Credit goes to stars Reeves, Winter and screenwriters Ed Solomon and Chris Matheson for keeping the spirit and spark of first two film going here, by retaining the subtle intelligence and overt dumbness in equal measure. Also director Dean Parisot keeps things moving and coherent even with a time travel plot that loops around itself more times than any other.
A good reason to love these films is that they’re incredibly kind to their characters as the core joke of Bill and Ted has long been that whatever they experience doesn’t really change them – they’re just happy-go-lucky kids who want everyone around them to be as fulfilled as they are. But that also means they never really grow, despite some seriously profound experiences. The two men are sweet, but they’re also terribly dim, either speaking in unison or finishing each other’s sentences, all with a “Whoa, dude” surfer-bro attitude that hasn’t changed a lick in nearly 30 years.
Only the discovery that their wives leave them in a future timeline actually seems to get through to them. This one is about leading them to understand that, and honestly? It’s kind of wonderful.
The film is also true to its title, easily the most musically-minded of the three B&Ts, with “the song” being the film’s plot-driving Mcguffin. The series has always cast musicians like Jane Wiedlin, Clarence Clemons, Primus, and Jim Martin, but this time Dave Grohl and Kid Cudi have substantial roles as themselves, with Kudi in particular being the only character who really seems to understand what’s going on.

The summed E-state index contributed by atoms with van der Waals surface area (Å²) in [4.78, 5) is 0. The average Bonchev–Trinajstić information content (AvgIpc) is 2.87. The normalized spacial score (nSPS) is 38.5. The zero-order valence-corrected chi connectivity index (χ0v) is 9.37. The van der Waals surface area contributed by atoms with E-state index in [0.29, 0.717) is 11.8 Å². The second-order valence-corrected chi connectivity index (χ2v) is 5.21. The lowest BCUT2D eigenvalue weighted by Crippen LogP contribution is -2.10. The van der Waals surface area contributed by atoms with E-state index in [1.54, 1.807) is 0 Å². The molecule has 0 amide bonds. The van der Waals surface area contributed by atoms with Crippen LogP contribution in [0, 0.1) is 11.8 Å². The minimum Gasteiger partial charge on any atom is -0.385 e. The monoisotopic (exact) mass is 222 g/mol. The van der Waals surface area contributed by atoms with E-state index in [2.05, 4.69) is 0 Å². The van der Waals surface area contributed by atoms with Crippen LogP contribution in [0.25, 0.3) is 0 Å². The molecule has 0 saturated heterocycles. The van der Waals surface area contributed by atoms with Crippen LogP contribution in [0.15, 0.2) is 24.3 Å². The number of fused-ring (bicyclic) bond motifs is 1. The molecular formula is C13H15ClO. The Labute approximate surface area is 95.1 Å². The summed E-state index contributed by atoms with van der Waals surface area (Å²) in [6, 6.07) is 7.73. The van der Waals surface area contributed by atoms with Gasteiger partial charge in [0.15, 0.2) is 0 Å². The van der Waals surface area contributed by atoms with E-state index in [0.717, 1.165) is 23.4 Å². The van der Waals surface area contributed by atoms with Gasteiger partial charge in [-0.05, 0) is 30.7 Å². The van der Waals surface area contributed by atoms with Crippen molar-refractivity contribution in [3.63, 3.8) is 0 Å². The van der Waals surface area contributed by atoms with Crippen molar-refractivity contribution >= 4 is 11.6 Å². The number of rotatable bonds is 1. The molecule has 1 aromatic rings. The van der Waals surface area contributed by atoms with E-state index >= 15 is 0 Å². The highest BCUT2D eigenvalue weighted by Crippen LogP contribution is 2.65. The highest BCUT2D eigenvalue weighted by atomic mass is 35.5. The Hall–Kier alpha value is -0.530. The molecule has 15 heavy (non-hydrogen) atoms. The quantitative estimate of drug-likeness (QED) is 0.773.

Sure, there are moments that don’t necessarily work as well as they should, and there are plot moves that feel a bit too fan service-y or as existing just to pad the time out to a proper feature length. But here now in 2020, we need a film this pure whether we really deserve it or not. This is a film that unabashedly wants to entertain and hopes to unite the world through the power of most excellent rock. It’s the kind of film that has come along just at the time that we need it the most, and whether it was a necessary film or not, it’s one I feel lucky that we have this year.
Performance wise, Alex Winter and Keanu Reeves continue to have tons of fun with their characters, providing for some pretty epic sight gags and funny moments. Reeves especially has changed the most over the years; he’s a far sight from the Ted of the early 1990s. But he still captures the spirit of that character, while Winter slips easily back into the skin of Bill.
Brigette Lundy-Paine manages to captures Reeves’ Ted mannerisms perfectly, while Samara Weaving is a delight as always, William Sadler is a welcome return as Death, looking as if he hasn’t missed a single beat since stepping off the set of Bogus Journey, and Anthony Carrigan is hilarious as Dennis, the robot with a mission that he’s not particularly good at. In other roles, Kristen Schaal, Jillian Bell, Kid Cudi, Jayma Mays, Erinn Hayes, Beck Bennett, and Hal Landon Jr. are also good. On the whole, ‘Bill & Ted Face the Music’ is just as sweet, goofy and funny as its predecessors, making it a most triumphant time to watch.
Directed – Dean Parisot
Rated – PG13
Run Time – 91 minutes